5 August 2016
Expats: tips on moving to Belgium
Moving to a foreign country is a real challenge. You need to get to grips with the culture, learn about the laws and rules, sometimes pick up a new language ... Are you planning to come to work and live in Belgium? Before you embark on the adventure, read these tips which might prove to be very useful.
Moving and relocation
Some employers make use of relocation experts when posting employees abroad. These experts then take charge of the move from A to Z. These are relocation services. If your employer uses a company specialising in this type of service, check two things: the scope of the services provided by this company and whether your employer will be covering the costs. For more information, visit the ABRA website, the Association of Belgian Relocation Agents.
Not all employers make use of relocation services. Employees sometimes have to fend for themselves. In this case, a stress-free move will depend on how well informed you are. This checklist dedicated to expats might come in handy.
What paperwork should you take with you?
The first thing to know is that international mobility is easier between countries within the European Union than between other countries. For example, it will be much easier for a Spaniard to move to Belgium than for an American.
If you are European, you do not need an international passport, work permit or residence permit (for most European nationals) in order to settle in Belgium. However, if you come from a country outside Europe, these documents are required.
Whatever your nationality, remember to bring along your identity documents (identity card, passport, etc.) and those of your spouse and your children if they are coming with you. Also take your civil status documents (birth, marriage certificate, etc.).
Good to know: you can find out about the administrative procedures relating to your move to Belgium at the Office des Étrangers/Immigration Office.
Finding accommodations in Belgium
Once in Belgium, you will need to find accommodations. A hotel or "aparthotel" can be a good solution at first, but it is only temporary. You will then have to decide whether to rent or buy a home.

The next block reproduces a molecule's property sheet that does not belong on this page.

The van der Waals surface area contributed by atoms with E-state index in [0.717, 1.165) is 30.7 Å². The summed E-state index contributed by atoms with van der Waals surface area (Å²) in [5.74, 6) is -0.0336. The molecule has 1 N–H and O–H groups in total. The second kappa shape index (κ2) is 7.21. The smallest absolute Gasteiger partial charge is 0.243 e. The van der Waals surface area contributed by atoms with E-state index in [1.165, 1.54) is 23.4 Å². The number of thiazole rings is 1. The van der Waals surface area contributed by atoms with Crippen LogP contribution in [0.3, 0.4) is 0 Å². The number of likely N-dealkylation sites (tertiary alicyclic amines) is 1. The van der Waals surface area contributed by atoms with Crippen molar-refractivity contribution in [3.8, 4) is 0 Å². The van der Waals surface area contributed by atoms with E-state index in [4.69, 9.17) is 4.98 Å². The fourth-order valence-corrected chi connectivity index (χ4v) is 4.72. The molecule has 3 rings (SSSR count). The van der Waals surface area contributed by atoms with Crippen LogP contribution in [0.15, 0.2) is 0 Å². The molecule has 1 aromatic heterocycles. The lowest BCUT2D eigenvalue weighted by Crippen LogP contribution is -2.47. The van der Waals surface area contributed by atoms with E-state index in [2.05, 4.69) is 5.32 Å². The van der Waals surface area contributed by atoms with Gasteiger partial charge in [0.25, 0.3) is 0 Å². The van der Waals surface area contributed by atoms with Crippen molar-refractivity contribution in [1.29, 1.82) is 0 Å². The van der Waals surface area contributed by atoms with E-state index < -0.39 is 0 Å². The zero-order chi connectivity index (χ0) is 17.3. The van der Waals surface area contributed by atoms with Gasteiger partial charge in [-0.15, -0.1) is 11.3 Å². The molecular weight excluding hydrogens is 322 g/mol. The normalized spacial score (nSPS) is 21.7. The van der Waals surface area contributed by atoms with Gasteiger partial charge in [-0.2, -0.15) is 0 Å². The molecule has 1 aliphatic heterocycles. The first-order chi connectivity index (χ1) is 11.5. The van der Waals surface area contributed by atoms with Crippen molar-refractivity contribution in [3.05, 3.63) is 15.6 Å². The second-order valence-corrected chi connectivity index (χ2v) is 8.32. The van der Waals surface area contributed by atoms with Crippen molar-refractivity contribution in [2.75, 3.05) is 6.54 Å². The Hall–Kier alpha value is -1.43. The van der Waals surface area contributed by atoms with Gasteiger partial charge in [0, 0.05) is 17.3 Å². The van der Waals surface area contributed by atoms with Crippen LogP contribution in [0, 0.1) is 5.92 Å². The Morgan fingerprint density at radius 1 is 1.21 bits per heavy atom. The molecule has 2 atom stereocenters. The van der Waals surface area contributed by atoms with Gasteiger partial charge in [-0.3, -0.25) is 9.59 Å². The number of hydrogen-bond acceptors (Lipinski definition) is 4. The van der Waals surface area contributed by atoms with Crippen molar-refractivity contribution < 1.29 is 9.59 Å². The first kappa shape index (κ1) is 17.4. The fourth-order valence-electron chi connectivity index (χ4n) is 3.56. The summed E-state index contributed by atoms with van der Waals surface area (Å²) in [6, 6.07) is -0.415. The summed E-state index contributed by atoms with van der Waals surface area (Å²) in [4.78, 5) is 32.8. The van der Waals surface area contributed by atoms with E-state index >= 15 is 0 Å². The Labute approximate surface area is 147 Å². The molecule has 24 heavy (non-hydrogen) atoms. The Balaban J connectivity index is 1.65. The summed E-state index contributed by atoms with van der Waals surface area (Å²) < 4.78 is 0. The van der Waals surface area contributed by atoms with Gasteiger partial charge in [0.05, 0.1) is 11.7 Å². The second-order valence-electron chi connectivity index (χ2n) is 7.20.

Renting is a fairly simple process. But a lot of practical information will have to be taken into account. What is a rental guarantee, for example? And what should you watch out for when signing a rental agreement? You will find all the answers to your questions in this article.
Prefer to buy? You first need to calculate your borrowing capacity. You also need to consider other costs associated with your purchase (registration fees, etc.), potential renovations and regional subsidies for which you might qualify. Read through this summary of the steps to follow.
How to be properly insured?
Another important aspect to consider when you move abroad: insurance. It is essential that you take stock of all your insurance cover before moving to Belgium.
First check whether your current insurance has international coverage. If not, you will need to terminate the insurance in your country and replace it with new Belgian insurance.
Your employer may be the one paying your insurance. If so, take a good look at your cover, especially to find out whether your family is also covered. And take out additional insurance if necessary.
ING, a partner of choice
The last essential consideration if you are settling in Belgium: finding a bank that offers services to expats. A bank that is familiar with the procedures you need to complete in order to settle in Belgium and that will help you with these procedures. ING is at your side before, during and after your move. In fact, over 40% of expats in Belgium have selected ING as a financial partner. Find out more here.